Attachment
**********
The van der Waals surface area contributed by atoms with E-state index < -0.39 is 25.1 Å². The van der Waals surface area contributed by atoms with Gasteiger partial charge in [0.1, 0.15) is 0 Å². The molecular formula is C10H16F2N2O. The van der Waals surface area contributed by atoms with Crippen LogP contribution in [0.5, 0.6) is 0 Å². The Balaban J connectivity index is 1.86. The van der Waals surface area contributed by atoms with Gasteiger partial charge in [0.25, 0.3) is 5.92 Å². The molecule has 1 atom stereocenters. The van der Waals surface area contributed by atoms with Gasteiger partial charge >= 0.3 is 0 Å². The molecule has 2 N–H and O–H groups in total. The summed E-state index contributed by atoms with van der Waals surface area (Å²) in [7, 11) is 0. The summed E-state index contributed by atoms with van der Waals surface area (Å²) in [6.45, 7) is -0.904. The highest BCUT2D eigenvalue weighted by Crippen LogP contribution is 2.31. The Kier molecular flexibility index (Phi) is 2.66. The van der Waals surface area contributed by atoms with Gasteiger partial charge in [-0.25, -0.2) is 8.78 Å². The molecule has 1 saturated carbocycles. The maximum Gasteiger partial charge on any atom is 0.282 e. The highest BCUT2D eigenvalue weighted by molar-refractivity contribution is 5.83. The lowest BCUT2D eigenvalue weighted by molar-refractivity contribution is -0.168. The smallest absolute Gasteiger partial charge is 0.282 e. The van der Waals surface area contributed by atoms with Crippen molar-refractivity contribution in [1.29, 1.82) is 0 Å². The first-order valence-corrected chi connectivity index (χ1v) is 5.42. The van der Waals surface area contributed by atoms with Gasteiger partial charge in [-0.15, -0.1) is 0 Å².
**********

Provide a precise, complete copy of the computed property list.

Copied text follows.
The van der Waals surface area contributed by atoms with E-state index < -0.39 is 25.1 Å². The van der Waals surface area contributed by atoms with Gasteiger partial charge in [0.1, 0.15) is 0 Å². The molecular formula is C10H16F2N2O. The van der Waals surface area contributed by atoms with Crippen LogP contribution in [0.5, 0.6) is 0 Å². The Balaban J connectivity index is 1.86. The van der Waals surface area contributed by atoms with Gasteiger partial charge in [0.25, 0.3) is 5.92 Å². The molecule has 1 atom stereocenters. The van der Waals surface area contributed by atoms with Gasteiger partial charge >= 0.3 is 0 Å². The molecule has 2 N–H and O–H groups in total. The summed E-state index contributed by atoms with van der Waals surface area (Å²) in [7, 11) is 0. The summed E-state index contributed by atoms with van der Waals surface area (Å²) in [6.45, 7) is -0.904. The highest BCUT2D eigenvalue weighted by Crippen LogP contribution is 2.31. The Kier molecular flexibility index (Phi) is 2.66. The van der Waals surface area contributed by atoms with Gasteiger partial charge in [-0.25, -0.2) is 8.78 Å². The molecule has 1 saturated carbocycles. The maximum Gasteiger partial charge on any atom is 0.282 e. The highest BCUT2D eigenvalue weighted by molar-refractivity contribution is 5.83. The lowest BCUT2D eigenvalue weighted by molar-refractivity contribution is -0.168. The smallest absolute Gasteiger partial charge is 0.282 e. The van der Waals surface area contributed by atoms with Crippen molar-refractivity contribution in [1.29, 1.82) is 0 Å². The first-order valence-corrected chi connectivity index (χ1v) is 5.42. The van der Waals surface area contributed by atoms with Gasteiger partial charge in [-0.15, -0.1) is 0 Å².